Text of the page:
In her introduction to the Criterion Channel’s Columbia Noir collection, critic Imogen Sara Smith asserts that it’s an avoidance of “cookie cutter” plots and a tendency to reflect “the whole scope and diversity of what film noir could be” that sets Columbia Pictures’s noirs apart from those of other studios. And the adventurousness of the studio’s output is amply clear throughout the six films collected on Indicator’s second Columbia Noir box set, in everything from Ginger Rogers’s against-type turn as a sassy, hard-nosed convict in Tight Spot to Perry Botkin’s wildly unconventional, solo guitar score for Murder by Contract.
These films tell stories that are rife with deception, jealousy, betrayal, and suspicion, fixating on jaded, world-weary souls who are seemingly either tightening the screws on someone or working themselves out of an insurmountable jam. But where the tortured emotions and sense of dread felt by these characters are familiar staples of noir, even the weakest films here find unique and exciting ways of tackling their hard-boiled stories, thus allowing them to stand apart from their genre brethren.
The most offbeat of these works is 1958’s Murder by Contract, which bears the strong imprints of a late-period genre entry. Irving Lerner’s film is a B picture through and through, one that uses its limited means to its advantage; given its lean plot, minimalist score and set design, and Vince Edwards’s stony lead performance, it’s as if a Bresson film has been re-imagined through the lens of a Jean-Pierre Melville neo-noir, then spiked with deadpan humor. Playfully toying with Nietzsche’s concept of the Übermensch—references to Superman abound—across its sunny Los Angeles suburban setting, Murder by Contract efficiently probes a hipster hitman’s (Edwards) feelings of alienation, misogyny, and superiority with a cool, often uproarious wit and whimsy, while still sustaining a persistent sense of danger.
Tight Spot, from 1955, makes even more room for levity. Despite the trenchant feelings of entrapment and helplessness felt by its protagonist, the film often veers into the realm of romantic comedy, specifically when Sherry (Rogers), holed up in a hotel room waiting to testify against a mob boss (Lorne Green), warms up to the her aptly named police protector, Vince Striker (Brian Keith). These more light-hearted stretches are particularly surprising when you consider that its it’s Phil Karlson behind the camera, as he’s best known for extremely gritty, no-nonsense B thrillers like 1952’s Kansas City Confidential and 1955’s The Phenix City Story. Rogers’s delicate balancing of feminine charm and raw tenacity lends the film credence on both ends of the tonal spectrum, while an eventual twist that subtly reflects on the McCarthy-era paranoia that had just recently swept through Hollywood reveals a bit more thematic weight in the film than it initially may appear.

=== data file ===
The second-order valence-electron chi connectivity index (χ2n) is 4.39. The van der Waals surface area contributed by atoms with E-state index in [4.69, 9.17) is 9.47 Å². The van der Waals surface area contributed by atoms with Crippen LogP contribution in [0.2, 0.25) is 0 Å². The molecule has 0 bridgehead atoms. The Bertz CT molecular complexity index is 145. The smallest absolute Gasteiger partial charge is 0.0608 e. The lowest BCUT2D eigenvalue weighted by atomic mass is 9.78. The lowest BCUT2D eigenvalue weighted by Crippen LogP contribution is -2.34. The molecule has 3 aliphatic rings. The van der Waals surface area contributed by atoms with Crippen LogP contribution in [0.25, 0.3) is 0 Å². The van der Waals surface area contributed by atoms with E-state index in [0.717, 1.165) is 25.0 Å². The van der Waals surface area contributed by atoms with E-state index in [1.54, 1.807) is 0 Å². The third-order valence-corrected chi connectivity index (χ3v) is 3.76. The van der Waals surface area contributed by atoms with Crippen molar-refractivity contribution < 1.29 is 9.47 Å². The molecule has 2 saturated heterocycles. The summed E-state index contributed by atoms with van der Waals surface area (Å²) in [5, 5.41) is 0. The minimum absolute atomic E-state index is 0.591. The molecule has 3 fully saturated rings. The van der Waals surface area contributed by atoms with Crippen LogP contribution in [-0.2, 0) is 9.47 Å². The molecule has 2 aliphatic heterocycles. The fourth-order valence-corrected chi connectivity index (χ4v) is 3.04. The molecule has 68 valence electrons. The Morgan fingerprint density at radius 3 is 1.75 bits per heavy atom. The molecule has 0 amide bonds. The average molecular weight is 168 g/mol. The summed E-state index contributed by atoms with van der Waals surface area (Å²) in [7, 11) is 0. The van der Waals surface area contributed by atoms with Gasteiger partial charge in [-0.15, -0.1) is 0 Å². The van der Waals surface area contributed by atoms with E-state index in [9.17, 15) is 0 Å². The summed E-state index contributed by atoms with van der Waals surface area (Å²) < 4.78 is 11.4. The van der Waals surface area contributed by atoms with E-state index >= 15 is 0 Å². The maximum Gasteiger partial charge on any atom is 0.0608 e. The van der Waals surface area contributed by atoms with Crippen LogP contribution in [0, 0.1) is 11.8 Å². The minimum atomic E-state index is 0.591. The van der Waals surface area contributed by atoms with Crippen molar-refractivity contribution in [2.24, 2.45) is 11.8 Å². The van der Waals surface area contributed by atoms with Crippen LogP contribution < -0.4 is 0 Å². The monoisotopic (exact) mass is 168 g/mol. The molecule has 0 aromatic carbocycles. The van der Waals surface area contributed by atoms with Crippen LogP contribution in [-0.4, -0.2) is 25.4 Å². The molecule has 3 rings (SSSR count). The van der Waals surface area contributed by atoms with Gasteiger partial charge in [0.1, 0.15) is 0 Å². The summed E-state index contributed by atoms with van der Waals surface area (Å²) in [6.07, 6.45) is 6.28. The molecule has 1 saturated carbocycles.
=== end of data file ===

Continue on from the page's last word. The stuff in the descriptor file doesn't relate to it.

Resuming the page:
While far from a comedy, Robert Parrish’s The Mob, from 1951, is also laced with a distinctly off-kilter wit, offering Broderick Crawford ample opportunity to sling whip-smart comebacks and sardonic insults with a frequency typically reserved only for Humphrey Bogart. As a policeman forced to get in good with the mobsters who run things at the city docks after he mistakenly lets a cop-killer go free, Crawford plays Johnny Damico with a perfect blend of self-loathing, seething anger, and shrewdness as the man maneuvers his way through a seedy blue-collar environment where even those on the right side of the law are duplicitous. Though beholden to a dime-a-dozen scenario, the film conjures a densely atmospheric mood, and its swift pacing is perfectly in key with the fiery verbal banter that marks virtually every scene.